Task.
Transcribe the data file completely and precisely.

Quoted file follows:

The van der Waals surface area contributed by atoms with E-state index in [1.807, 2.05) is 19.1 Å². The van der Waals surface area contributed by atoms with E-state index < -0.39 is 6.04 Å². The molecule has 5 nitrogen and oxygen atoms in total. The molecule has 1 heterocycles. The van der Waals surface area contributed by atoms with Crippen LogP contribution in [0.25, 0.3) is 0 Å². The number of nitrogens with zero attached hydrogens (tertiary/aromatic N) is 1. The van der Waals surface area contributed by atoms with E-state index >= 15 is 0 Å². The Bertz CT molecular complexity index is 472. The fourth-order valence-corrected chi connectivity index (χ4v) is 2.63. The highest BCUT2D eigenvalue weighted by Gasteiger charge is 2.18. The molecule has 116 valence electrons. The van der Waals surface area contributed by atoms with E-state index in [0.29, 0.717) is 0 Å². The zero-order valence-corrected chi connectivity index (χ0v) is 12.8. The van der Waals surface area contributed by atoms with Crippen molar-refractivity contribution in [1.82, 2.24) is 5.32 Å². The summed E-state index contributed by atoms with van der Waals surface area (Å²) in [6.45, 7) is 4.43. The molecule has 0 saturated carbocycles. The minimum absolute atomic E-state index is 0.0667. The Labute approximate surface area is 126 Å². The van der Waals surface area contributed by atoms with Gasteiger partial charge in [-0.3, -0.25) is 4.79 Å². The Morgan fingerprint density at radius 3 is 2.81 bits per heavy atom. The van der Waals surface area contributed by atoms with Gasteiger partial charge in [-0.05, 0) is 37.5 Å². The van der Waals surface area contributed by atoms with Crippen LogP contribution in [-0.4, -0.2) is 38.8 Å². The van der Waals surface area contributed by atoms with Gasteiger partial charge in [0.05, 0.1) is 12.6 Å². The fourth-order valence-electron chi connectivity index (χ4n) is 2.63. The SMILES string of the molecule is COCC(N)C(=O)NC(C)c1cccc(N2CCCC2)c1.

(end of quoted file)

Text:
The van der Waals surface area contributed by atoms with E-state index in [1.807, 2.05) is 19.1 Å². The van der Waals surface area contributed by atoms with E-state index < -0.39 is 6.04 Å². The molecule has 5 nitrogen and oxygen atoms in total. The molecule has 1 heterocycles. The van der Waals surface area contributed by atoms with Crippen LogP contribution in [0.25, 0.3) is 0 Å². The number of nitrogens with zero attached hydrogens (tertiary/aromatic N) is 1. The van der Waals surface area contributed by atoms with E-state index >= 15 is 0 Å². The Bertz CT molecular complexity index is 472. The fourth-order valence-corrected chi connectivity index (χ4v) is 2.63. The highest BCUT2D eigenvalue weighted by Gasteiger charge is 2.18. The molecule has 116 valence electrons. The van der Waals surface area contributed by atoms with E-state index in [0.29, 0.717) is 0 Å². The zero-order valence-corrected chi connectivity index (χ0v) is 12.8. The van der Waals surface area contributed by atoms with Crippen molar-refractivity contribution in [1.82, 2.24) is 5.32 Å². The summed E-state index contributed by atoms with van der Waals surface area (Å²) in [6.45, 7) is 4.43. The molecule has 0 saturated carbocycles. The minimum absolute atomic E-state index is 0.0667. The Labute approximate surface area is 126 Å². The van der Waals surface area contributed by atoms with Gasteiger partial charge in [-0.3, -0.25) is 4.79 Å². The Morgan fingerprint density at radius 3 is 2.81 bits per heavy atom. The van der Waals surface area contributed by atoms with Gasteiger partial charge in [-0.05, 0) is 37.5 Å². The van der Waals surface area contributed by atoms with Crippen LogP contribution in [-0.4, -0.2) is 38.8 Å². The van der Waals surface area contributed by atoms with Gasteiger partial charge in [0.05, 0.1) is 12.6 Å². The fourth-order valence-electron chi connectivity index (χ4n) is 2.63. The SMILES string of the molecule is COCC(N)C(=O)NC(C)c1cccc(N2CCCC2)c1.